Monday, February 18, 2013

History of #1 analyst demotions

<UPDATE 6/9/2016: Added the demotions of Harold Reynolds and Tom Verducci as co-#1 Fox MLB analysts.>

<UPDATE 9/16/2013: Added the demotion of Clark Kellogg as lead CBS college basketball analyst.>

CBS analyst Phil Simms received many unfavorable reviews for his recent Super Bowl 47 broadcast performance and some critics have even suggested that CBS might (or should) demote him from the lead NFL analyst position.

phil simmsSimms has been the #1 NFL analyst at CBS for 15 seasons. He started there in 1998 working alongside Greg Gumbel and has been paired with Jim Nantz since 2004. For the three years prior to his CBS stint, he was one of two analysts on the #1 crew for NBC.

The post-Super Bowl speculation regarding CBS and Simms got me wondering about the historical frequency of such a move. So I decided to research cases where a TV network actually demoted its #1 analyst. Specifically, I looked at situations where CBS, NBC, ABC or Fox covered a sport using multiple announcer teams and I focused on the NFL, NBA, MLB, college basketball and college football.

For the purposes of this post, I am defining demotion as a case where the former "A" team analyst returns to the same network the following season on a lower tier broadcast crew.

Based on this research, no lead analyst with the longevity of Simms has ever been demoted to a lower tier crew on the same network. I only found 7 instances where a network demoted a #1 analyst who had been in that position for at least 5 years. In two of those cases, the "demoted" analyst actually moved into a play-by-play position. And in four of those cases, the network made the move to fit a newly hired broadcaster onto the "A" team.

Here is a closer look at those seven demotions ordered by longest tenure:

Tony Kubek (14 years as lead NBC MLB analyst)

Kubek had been the top analyst for the NBC baseball Game of the Week from 1969-1982 working first with Curt Gowdy and later with Joe Garagiola. In 1983, NBC hired Vin Scully as its lead play-by-play voice and Vin wanted no part of a three-man booth. So NBC decided to shift Garagiola into the lead analyst role alongside Scully and demoted Kubek to the "B" team where he worked with Bob Costas. Kubek remained in the #2 analyst role at NBC for 7 years. I believe this ranks as the most controversial lead analyst demotion of all time. On the plus side, Bob and Tony meshed so well together and I still consider them my favorite national baseball telecast tandem.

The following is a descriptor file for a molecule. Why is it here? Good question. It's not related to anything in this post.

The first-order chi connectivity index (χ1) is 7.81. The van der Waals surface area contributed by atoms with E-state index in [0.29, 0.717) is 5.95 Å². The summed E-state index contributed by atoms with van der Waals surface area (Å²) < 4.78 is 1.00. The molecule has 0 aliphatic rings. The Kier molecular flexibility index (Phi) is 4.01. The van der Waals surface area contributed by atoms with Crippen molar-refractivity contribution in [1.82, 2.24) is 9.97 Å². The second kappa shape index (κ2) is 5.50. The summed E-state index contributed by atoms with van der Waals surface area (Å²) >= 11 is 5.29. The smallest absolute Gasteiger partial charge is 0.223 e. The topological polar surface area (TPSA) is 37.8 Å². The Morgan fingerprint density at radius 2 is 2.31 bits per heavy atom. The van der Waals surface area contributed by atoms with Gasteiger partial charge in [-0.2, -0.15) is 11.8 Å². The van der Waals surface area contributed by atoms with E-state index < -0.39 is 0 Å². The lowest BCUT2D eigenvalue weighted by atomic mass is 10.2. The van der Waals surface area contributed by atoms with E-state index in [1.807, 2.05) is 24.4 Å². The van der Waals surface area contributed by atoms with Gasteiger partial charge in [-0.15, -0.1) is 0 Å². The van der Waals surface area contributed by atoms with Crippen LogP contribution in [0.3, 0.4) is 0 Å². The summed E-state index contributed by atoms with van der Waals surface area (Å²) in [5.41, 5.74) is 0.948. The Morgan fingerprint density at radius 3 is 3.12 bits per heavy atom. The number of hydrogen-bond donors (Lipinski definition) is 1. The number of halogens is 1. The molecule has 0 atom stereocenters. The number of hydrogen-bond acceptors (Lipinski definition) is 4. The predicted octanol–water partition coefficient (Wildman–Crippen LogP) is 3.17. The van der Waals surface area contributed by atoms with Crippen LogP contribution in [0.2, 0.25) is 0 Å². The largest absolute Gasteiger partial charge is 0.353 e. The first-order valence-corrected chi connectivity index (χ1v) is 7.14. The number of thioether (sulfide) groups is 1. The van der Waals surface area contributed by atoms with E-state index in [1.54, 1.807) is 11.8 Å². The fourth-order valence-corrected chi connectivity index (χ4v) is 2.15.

Bob Griese (12 years as lead ABC college football analyst)

ABC had used Griese as the top analyst for its NCAA games starting in 1987 where he worked with Keith Jackson. Griese remained in that role through the 1998 season. In 1999, ABC shuffled its broadcast crews and went without a true #1 team after Jackson switched to primarily covering west coast games. Griese remained on one of the crews which ABC treated as essentially co-#1. However, the network used Gary Danielson as the analyst for the BCS championship game that year.

Merlin Olsen (10 years as lead NBC NFL analyst)

Olsen had been in the #1 role at NBC from 1979-1988 working alongside Dick Enberg. In 1989, NBC brought in Bill Walsh as its new top analyst and demoted Olsen to the #2 slot. Merlin remained at NBC for only one season before taking an analyst position with CBS.

Bud Wilkinson (10 years as lead ABC college football analyst)

Wilkinson had served as the lead analyst on the ABC NCAA package from 1966 to 1975. He worked first with Chris Schenkel and later with Keith Jackson. In 1976, ABC demoted Wilkinson after it hired recently retired coach Ara Parseghian as lead analyst. Wilkinson remained with ABC for one season calling lower tier games.

Tom Brookshier (6.5 years as lead CBS NFL analyst)